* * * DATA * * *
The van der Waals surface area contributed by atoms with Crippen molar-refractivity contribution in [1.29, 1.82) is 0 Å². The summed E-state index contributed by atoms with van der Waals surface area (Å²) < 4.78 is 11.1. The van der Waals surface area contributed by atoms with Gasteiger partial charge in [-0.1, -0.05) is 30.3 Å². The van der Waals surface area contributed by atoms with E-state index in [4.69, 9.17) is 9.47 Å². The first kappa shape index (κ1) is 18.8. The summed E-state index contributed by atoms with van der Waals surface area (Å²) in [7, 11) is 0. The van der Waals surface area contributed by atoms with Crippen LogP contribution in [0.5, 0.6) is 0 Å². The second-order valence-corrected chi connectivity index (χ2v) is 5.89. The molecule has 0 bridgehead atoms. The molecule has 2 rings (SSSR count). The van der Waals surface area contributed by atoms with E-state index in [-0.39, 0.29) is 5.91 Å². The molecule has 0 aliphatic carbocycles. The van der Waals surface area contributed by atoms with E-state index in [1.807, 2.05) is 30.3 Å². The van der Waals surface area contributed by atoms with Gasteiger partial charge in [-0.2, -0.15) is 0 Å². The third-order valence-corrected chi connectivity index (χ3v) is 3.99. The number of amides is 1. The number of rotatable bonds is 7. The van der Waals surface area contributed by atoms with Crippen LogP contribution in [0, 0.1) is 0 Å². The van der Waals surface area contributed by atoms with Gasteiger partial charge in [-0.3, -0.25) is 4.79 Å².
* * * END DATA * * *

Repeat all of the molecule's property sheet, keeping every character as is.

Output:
The van der Waals surface area contributed by atoms with Crippen molar-refractivity contribution in [1.29, 1.82) is 0 Å². The summed E-state index contributed by atoms with van der Waals surface area (Å²) < 4.78 is 11.1. The van der Waals surface area contributed by atoms with Gasteiger partial charge in [-0.1, -0.05) is 30.3 Å². The van der Waals surface area contributed by atoms with E-state index in [4.69, 9.17) is 9.47 Å². The first kappa shape index (κ1) is 18.8. The summed E-state index contributed by atoms with van der Waals surface area (Å²) in [7, 11) is 0. The van der Waals surface area contributed by atoms with Crippen LogP contribution in [0.5, 0.6) is 0 Å². The second-order valence-corrected chi connectivity index (χ2v) is 5.89. The molecule has 0 bridgehead atoms. The molecule has 2 rings (SSSR count). The van der Waals surface area contributed by atoms with E-state index in [-0.39, 0.29) is 5.91 Å². The molecule has 0 aliphatic carbocycles. The van der Waals surface area contributed by atoms with E-state index in [1.807, 2.05) is 30.3 Å². The van der Waals surface area contributed by atoms with Gasteiger partial charge in [-0.2, -0.15) is 0 Å². The third-order valence-corrected chi connectivity index (χ3v) is 3.99. The number of amides is 1. The number of rotatable bonds is 7. The van der Waals surface area contributed by atoms with Crippen LogP contribution in [0, 0.1) is 0 Å². The van der Waals surface area contributed by atoms with Gasteiger partial charge in [-0.3, -0.25) is 4.79 Å².